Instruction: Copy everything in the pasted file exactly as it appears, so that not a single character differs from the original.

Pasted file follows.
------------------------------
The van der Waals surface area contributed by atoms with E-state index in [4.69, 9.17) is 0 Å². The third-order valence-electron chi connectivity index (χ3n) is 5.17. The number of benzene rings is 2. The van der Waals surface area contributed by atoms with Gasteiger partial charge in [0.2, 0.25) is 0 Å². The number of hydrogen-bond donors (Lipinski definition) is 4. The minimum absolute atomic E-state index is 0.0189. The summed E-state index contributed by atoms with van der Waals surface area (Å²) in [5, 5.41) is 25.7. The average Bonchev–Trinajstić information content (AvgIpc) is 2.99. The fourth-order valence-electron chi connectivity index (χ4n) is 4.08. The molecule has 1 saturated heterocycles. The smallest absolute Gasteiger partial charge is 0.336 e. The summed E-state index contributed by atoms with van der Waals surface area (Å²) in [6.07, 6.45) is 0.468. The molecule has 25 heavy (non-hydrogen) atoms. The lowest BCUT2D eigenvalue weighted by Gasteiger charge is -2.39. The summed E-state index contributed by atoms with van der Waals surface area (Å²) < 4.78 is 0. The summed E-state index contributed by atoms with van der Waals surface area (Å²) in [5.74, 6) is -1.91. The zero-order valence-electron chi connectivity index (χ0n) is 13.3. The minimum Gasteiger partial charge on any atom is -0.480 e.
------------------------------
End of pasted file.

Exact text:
The van der Waals surface area contributed by atoms with E-state index in [4.69, 9.17) is 0 Å². The third-order valence-electron chi connectivity index (χ3n) is 5.17. The number of benzene rings is 2. The van der Waals surface area contributed by atoms with Gasteiger partial charge in [0.2, 0.25) is 0 Å². The number of hydrogen-bond donors (Lipinski definition) is 4. The minimum absolute atomic E-state index is 0.0189. The summed E-state index contributed by atoms with van der Waals surface area (Å²) in [5, 5.41) is 25.7. The average Bonchev–Trinajstić information content (AvgIpc) is 2.99. The fourth-order valence-electron chi connectivity index (χ4n) is 4.08. The molecule has 1 saturated heterocycles. The smallest absolute Gasteiger partial charge is 0.336 e. The summed E-state index contributed by atoms with van der Waals surface area (Å²) in [6.07, 6.45) is 0.468. The molecule has 25 heavy (non-hydrogen) atoms. The lowest BCUT2D eigenvalue weighted by Gasteiger charge is -2.39. The summed E-state index contributed by atoms with van der Waals surface area (Å²) < 4.78 is 0. The summed E-state index contributed by atoms with van der Waals surface area (Å²) in [5.74, 6) is -1.91. The zero-order valence-electron chi connectivity index (χ0n) is 13.3. The minimum Gasteiger partial charge on any atom is -0.480 e.